JACKSONVILLE, Fla. - The Players Championship reached more than $100 million in total donations for Northeast Florida nonprofits on Friday when it surprised four local charities with donations that will help them make big moves.
The unexpected donations rolled out in front of City Hall in downtown Jacksonville after Mayor Lenny Curry proclaimed July 13 as "The Players Championship Charity Day."
The Players surprised the Jacksonville Children’s Chorus with a 33-passenger van, Hart Felt Ministries with a handicapped-accessible van, and Jacksonville's Police Athletic League (PAL) and the Jacksonville School for Autism with 15-passenger vans.
The brand-new van for PAL will allow it to offer activities to improve the relationship between children and law enforcement officers at six locations in Jacksonville. Until now, broken-down vans had made transportation difficult.
"They (the PAL kids) are absolutely excited and ecstatic. One was just dancing," said Mary Bishop, education director of PAL. "They are super excited, and we are truly blessed and honored to have this opportunity."
The custom wheelchair-accessible van donated to Hart Felt Ministries will allow it to continue to serve senior citizens.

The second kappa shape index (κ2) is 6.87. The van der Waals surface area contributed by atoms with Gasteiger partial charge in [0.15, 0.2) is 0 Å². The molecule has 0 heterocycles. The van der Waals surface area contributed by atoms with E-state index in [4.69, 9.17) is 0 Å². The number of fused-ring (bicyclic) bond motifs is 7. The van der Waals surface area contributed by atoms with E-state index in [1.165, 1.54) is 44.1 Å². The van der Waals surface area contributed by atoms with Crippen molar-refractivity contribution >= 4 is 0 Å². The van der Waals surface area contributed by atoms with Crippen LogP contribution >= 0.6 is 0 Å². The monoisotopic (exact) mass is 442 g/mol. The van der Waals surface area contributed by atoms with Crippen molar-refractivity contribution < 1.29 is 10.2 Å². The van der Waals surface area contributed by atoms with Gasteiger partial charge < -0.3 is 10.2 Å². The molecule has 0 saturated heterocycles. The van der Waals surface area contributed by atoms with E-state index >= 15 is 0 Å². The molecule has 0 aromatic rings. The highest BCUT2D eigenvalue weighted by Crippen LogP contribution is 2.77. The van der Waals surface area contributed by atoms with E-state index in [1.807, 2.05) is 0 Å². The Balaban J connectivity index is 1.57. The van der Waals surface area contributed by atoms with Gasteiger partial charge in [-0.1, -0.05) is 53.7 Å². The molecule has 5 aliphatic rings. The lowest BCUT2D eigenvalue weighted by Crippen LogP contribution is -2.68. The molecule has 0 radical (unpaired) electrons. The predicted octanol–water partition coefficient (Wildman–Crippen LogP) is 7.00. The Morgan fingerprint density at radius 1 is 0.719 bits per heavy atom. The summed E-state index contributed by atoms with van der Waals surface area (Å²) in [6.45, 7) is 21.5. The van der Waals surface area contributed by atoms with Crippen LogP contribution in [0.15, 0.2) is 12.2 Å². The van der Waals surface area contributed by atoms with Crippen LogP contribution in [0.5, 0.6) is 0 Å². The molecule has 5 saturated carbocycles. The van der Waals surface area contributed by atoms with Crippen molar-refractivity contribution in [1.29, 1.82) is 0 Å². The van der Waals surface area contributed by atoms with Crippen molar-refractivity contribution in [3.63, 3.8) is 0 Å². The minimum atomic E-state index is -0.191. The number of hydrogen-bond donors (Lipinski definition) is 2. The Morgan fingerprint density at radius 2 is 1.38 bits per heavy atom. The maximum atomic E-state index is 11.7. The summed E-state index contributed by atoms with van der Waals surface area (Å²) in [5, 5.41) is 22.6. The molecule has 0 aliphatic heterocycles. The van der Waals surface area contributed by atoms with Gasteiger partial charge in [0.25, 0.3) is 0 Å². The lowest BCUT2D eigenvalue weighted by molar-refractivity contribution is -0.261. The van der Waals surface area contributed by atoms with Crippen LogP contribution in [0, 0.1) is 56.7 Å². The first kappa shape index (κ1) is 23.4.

"Most of our clients are homebound. They can't drive anymore. So having a van, we'll have a dedicated person taking them to doctors' appointments, be with them the whole time and take them home," said Kelly Moorman Coggins, president of Hart Felt Ministries. "They won't have to wait for a bus or JTA (Jacksonville Transportation Authority) or Uber or anything else."
The Jacksonville Children’s Chorus performed during Friday's event. The new van will allow the group to save thousands of dollars each year on transportation costs.
"Surprised is definitely an understatement," said Darren Dailey, president of the Jacksonville Children's Chorus. "We travel quite a bit and this bus is going to allow us to reach so many more performances."
The Jacksonville School for Autism will use the new wheels to help transport some of its students to work, teaching them independence.
"(It's) so unexpected," said Michelle Dunham, executive director of the Jacksonville School for Autism. "It's really a gift beyond anything I can put into words right now."
Each charity had approached The Players in the past about transportation issues and the need for donations, which is why they were chosen to receive the vans.
The vans, totaling about $250,000, that were gifted to four charities will help the entire community.
At the end of the event, everyone cooled down with some snow cones before driving off in the new rides.
In 2011, The Players pledged to raise $50 million in 10 years for local nonprofits that promote youth education, health and wellness, and character development. The tournament reached its goal two years ahead of schedule and plans to put that money in charities across Northeast Florida.
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